Thank God for my wife

For most of my life, I've been an equipment freak. I'm one of those guys who enjoys spending my free time every night flipping through the pages of product catalogs and drooling over the latest technological advances from top-of-the-line cameras to the latest and greatest computer-game consoles.

But the items that have always interested me the most have to do with sports: top-of-the-line skis that turn better, baseball bats that make you hit the ball farther and bowling balls that curve no matter how poorly I roll the ball.

Regardless of the particular sport, all these athletic toys share at least one thing in common -- an impressive price tag.

Unfortunately for me, I've never been in a financial position to buy all those great gadgets -- at least not as many as I would like to. Which explains my lack of athletic accomplishments.

It's not that I'm poor, but spending $399.99 on a DeMarini DXSF2-#3 with a C405 core (possibly the only bat in the world that would allow me to hit a home run) is simply out of the question.

Should I begin to forget this fact, I can count on my wife to remind me of it at least once, maybe twice, a summer.

But I am not alone in my desire to buy better performance. Every year and almost every week, I see recreational athletes dig deep into their wallets to improve their game -- no matter what the game is.

The truth is, spending a lot of money on equipment will never replace true athletic ability, but it makes those of us without any ability feel a lot better about ourselves. I mean, how could you look bad if you were holding a Louisville SB103TBS (list price $399.99) at home plate, or even an Easton Tri Schell ($249.99) with the bases loaded?

It's not like most of the people who play recreational sports are hoping to become professional athletes someday. They are simply looking for an edge that will make them look a little better in that Tuesday night co-ed summer softball league or the Thursday night men's bowling league in the winter.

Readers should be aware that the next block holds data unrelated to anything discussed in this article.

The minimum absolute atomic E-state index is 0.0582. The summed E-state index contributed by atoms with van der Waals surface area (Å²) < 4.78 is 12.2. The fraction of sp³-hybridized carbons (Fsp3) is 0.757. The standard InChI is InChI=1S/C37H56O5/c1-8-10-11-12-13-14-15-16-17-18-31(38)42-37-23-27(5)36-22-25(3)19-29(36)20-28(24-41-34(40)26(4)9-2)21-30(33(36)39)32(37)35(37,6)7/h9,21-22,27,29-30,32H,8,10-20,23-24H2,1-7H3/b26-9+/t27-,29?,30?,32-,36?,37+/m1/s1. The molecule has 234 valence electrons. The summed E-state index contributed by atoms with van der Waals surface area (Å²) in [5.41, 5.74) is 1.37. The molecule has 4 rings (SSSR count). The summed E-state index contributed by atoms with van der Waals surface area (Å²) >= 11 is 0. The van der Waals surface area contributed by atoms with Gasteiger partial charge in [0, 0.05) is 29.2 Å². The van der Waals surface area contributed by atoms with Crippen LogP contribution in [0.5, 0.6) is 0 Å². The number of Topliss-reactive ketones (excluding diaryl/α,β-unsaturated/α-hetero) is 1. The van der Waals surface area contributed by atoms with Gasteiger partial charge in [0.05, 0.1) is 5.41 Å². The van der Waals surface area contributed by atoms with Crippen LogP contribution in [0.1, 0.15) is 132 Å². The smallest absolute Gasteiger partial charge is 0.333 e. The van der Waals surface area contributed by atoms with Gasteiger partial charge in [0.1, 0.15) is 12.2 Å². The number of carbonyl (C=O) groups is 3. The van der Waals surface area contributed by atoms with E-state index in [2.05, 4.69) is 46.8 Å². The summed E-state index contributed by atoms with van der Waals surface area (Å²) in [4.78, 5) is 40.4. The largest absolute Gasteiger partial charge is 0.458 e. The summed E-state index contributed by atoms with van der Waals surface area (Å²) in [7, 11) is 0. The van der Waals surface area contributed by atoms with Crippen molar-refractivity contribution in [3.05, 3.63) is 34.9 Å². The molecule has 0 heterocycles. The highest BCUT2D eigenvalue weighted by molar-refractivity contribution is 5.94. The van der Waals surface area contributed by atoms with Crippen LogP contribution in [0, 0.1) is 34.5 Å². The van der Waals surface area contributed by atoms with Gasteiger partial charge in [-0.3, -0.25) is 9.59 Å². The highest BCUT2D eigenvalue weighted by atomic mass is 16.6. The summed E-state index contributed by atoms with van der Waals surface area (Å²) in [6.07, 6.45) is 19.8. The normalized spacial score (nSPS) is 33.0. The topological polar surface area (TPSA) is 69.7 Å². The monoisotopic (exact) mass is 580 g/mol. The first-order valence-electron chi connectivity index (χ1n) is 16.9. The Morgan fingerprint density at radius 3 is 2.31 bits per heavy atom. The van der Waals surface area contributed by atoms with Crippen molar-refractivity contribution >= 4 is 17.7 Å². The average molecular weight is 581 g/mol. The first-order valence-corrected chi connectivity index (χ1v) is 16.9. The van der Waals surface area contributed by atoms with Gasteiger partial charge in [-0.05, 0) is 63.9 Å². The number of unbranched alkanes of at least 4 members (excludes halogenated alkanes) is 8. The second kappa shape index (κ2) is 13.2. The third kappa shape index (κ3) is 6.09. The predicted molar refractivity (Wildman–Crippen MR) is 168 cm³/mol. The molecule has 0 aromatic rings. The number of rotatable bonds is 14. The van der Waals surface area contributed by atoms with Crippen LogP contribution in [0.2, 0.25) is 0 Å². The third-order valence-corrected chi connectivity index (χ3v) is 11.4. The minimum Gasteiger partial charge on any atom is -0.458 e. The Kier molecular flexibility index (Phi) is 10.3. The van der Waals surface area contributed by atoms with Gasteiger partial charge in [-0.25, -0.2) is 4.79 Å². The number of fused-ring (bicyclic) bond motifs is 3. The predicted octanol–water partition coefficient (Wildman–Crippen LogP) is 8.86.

Like me, most recreational athletes are suckers for this kind of stuff.

The companies that make athletic equipment count on us to make millions of dollars each year. They know that talent and hard work are only going to take the weekend warrior so far in this world and that most of us are willing to part with a portion of our paycheck for better performance.

But sometimes performance isn't the only consideration. I recently spent $170 on a bowling ball and my average hasn't increased a single pin. Just in case I didn't realize that fact, I'm lucky to have my wife around to remind me.

In the end, what's a few dollars if you get the chance to feel like a professional for a few hours each week? Nobody asks how much that bat cost as long you drive the ball out of the infield for a hit or shutters at the thought of spending $200 on a resin reactive ball that sends pins flying every time it smashes into the pocket.

Now, if I could only sell my wife on that idea, I'm sure I can buy a bat that will let me hit the ball out of the park ...

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